Investing for retirement doesn’t have to be, and shouldn’t be, hard. You don’t have to spend lots of time researching and investing in individual companies; you can just rely on exchange-traded funds (ETFs). ETFs can provide instant diversification and the returns investors need to help accomplish financial security in retirement. Here are the only four types of ETFs you need for a well-rounded retirement portfolio.
1. An S&P 500 ETF
The S&P 500 tracks the largest 500 U.S. public companies and is one of the most popular indexes in the stock market. Considering the number of companies, their sizes, and their diversity, the S&P 500 is often considered a reflection of the market as a whole. Rarely are people’s sentiments of the market opposite of how the S&P 500 is doing.
Large-cap funds like the S&P 500 should be a core part of anyone’s retirement portfolio. Due to the size of large-cap companies, they generally have more resources and money to weather down periods in the market, so they’re more stable than smaller companies. With this stability comes less chance for hypergrowth, but you don’t want the bulk of your portfolio in riskier investments.
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The S&P 500 ETF you choose doesn’t matter too much, as long as the fees aren’t higher. An S&P 500 fund like the Vanguard S&P 500 ETF (NYSEMKT: VOO) is low-cost (0.03% expense ratio), covers all 11 major sectors, and has a history of producing good long-term returns.
You want to have at least half your retirement portfolio in large-cap stocks.
2. A small-cap ETF
Small-cap companies are usually younger companies with a market capitalization — which is found by multiplying a company’s outstanding shares by its share price — between $300 million to $2 billion. Because of their relatively small size, small-cap companies tend to be riskier and more vulnerable to volatility, but they also have more room for hypergrowth. Once a company reaches a certain size, its chance for hypergrowth declines, but small-cap companies can be higher risk, higher reward.
You don’t want a large percentage of your retirement portfolio in small-cap funds, but you want some exposure.
3. A mid-cap ETF
Mid-cap companies are the sweet spot between the stability of large-cap companies and the growth potential of small-cap companies. Mid-cap companies generally have a market capitalization of $2 billion to $10 billion and can either be younger, growing companies or more established companies that operate in their niche part of their industry.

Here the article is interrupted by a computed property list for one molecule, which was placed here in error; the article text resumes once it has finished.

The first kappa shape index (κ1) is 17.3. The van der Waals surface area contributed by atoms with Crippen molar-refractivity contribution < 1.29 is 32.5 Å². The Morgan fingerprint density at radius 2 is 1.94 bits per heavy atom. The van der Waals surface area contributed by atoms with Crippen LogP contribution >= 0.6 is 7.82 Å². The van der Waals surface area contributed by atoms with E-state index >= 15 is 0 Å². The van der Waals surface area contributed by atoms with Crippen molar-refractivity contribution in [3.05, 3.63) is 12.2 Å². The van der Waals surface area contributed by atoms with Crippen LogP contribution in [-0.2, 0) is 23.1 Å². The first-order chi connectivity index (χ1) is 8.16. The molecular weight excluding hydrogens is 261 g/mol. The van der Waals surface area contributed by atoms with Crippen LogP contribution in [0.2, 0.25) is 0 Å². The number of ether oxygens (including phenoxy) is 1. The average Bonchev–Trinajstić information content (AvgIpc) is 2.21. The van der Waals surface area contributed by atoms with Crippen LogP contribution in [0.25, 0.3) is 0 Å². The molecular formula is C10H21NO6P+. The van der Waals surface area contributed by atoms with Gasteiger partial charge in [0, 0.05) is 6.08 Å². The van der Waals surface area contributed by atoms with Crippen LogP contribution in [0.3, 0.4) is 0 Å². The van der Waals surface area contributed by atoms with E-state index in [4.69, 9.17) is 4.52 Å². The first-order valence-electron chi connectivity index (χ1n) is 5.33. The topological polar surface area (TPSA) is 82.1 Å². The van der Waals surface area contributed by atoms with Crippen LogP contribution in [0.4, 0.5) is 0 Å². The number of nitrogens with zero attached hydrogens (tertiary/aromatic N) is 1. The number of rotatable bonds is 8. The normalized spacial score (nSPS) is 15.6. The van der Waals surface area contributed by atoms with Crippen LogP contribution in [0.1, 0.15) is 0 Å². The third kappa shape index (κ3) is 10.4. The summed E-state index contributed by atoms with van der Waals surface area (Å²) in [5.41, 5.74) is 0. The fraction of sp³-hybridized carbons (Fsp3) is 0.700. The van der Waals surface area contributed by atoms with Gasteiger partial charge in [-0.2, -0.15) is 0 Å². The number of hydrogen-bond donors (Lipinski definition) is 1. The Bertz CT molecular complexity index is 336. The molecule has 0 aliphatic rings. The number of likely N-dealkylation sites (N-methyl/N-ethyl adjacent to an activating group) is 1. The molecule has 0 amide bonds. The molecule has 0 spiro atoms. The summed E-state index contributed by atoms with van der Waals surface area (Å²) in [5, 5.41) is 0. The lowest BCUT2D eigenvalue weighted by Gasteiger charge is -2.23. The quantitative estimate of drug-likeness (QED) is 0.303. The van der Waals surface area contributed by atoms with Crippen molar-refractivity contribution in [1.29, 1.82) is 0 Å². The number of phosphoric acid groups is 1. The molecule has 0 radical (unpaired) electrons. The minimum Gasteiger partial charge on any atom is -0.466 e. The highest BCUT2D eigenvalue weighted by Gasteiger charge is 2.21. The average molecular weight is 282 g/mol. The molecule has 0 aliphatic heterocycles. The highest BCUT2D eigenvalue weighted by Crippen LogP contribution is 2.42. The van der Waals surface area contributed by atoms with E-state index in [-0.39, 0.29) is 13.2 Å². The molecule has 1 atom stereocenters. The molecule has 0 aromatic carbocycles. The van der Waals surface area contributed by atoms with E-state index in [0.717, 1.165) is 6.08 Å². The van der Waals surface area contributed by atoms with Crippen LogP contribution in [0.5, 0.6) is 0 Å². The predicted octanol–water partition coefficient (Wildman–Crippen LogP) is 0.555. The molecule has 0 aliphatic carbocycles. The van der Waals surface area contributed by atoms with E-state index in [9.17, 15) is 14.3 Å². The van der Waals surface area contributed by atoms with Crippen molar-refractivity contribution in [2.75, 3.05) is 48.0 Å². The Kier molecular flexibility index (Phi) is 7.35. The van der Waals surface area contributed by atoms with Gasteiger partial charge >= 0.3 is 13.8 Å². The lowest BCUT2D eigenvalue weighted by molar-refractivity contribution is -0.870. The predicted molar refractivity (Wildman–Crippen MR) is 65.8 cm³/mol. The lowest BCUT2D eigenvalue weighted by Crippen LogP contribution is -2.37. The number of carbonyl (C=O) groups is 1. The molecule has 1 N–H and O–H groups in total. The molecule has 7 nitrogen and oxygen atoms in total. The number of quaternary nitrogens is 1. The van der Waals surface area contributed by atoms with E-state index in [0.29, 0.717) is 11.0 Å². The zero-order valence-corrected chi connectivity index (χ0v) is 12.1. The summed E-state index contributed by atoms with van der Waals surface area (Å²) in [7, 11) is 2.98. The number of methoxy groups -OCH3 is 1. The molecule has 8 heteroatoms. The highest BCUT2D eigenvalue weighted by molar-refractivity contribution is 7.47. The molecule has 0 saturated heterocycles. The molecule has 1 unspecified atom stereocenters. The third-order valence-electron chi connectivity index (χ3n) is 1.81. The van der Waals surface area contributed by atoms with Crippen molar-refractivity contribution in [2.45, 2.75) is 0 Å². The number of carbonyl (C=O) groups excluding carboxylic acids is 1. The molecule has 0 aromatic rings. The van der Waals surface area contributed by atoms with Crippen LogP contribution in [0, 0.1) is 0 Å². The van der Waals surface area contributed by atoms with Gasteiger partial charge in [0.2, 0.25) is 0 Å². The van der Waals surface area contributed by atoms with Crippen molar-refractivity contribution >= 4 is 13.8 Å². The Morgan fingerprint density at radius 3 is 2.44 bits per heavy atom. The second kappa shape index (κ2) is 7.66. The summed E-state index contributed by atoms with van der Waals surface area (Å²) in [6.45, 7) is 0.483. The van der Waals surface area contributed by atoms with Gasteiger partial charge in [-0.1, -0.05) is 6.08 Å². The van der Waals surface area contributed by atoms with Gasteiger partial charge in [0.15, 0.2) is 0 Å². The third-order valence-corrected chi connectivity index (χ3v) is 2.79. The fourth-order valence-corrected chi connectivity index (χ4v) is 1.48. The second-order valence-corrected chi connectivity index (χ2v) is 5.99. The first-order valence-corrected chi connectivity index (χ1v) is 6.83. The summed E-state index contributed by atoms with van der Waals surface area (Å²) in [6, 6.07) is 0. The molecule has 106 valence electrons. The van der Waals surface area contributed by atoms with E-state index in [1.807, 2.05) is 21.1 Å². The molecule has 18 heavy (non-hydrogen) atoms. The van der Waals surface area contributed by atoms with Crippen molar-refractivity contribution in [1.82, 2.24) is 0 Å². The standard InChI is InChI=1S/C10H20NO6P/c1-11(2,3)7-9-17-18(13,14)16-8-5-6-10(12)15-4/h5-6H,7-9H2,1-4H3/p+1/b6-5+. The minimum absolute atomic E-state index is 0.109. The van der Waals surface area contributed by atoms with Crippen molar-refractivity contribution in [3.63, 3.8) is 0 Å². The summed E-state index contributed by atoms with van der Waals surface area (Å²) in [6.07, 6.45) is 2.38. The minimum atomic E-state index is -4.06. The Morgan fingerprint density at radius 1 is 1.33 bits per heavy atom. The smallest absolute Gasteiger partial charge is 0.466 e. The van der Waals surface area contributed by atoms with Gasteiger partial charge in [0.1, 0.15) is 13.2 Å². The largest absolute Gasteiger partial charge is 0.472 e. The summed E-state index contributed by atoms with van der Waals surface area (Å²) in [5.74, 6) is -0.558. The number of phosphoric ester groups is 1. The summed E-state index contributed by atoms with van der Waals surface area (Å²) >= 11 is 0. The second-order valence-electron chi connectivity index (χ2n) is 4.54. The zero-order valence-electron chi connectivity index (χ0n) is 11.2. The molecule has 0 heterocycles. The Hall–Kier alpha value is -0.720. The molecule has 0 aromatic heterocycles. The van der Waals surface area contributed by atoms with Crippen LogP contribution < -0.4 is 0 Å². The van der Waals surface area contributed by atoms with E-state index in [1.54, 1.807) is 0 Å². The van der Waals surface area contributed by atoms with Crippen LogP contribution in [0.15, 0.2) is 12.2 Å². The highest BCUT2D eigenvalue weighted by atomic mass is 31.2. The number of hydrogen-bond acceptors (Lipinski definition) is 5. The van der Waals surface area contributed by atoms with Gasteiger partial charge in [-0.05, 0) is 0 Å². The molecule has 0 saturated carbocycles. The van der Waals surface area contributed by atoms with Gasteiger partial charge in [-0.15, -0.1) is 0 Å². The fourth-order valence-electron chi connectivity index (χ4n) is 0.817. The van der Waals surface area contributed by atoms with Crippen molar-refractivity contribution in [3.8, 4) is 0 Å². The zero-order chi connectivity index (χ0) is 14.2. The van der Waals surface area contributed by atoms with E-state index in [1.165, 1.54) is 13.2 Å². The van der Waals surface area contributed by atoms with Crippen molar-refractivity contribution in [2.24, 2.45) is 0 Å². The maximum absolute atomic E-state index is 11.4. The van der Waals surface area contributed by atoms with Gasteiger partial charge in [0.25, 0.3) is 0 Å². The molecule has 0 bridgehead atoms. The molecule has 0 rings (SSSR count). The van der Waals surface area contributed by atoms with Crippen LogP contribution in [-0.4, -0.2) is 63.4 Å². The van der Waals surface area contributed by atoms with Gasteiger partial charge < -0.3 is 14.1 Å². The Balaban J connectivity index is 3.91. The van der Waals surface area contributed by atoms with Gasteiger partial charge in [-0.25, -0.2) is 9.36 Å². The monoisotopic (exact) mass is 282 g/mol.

You don’t want your portfolio to only consist of the two extremes (large-cap and small-cap); you also want to have exposure to companies that operate in the middle ground. There are many mid-cap index funds that cover every sector you could want and have historically produced good long-term returns. Take the Vanguard Mid-Cap ETF (NYSEMKT: VO), for example, which consists of over 370 stocks and has returned 11.48% annually over the past 10 years.
4. A total international ETF
Every well-rounded investment portfolio includes non-U.S. companies. There are many great companies across the globe, so you never want to limit yourself to only U.S. companies. Picking foreign companies individually can be tougher than picking U.S. stocks because there are various factors investors should consider, like local political climate and economic stability.
Instead of focusing on individual companies, you should look for a total international ETF. The reason you want a total international ETF and not just an international ETF is because total international ETFs tend to include companies in both developed and emerging markets, while others may only include companies in one of the two. Like smaller-cap companies, companies in emerging markets are usually riskier, but they also have the chance for hypergrowth as they grow and their respective markets become more mature and developed.
You should aim to have around 20% of your portfolio in international stocks.
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Stefon Walters has positions in Vanguard Mid-Cap ETF and Vanguard S&P 500 ETF. The Motley Fool has positions in and recommends Vanguard Mid-Cap ETF and Vanguard S&P 500 ETF. The Motley Fool has a disclosure policy.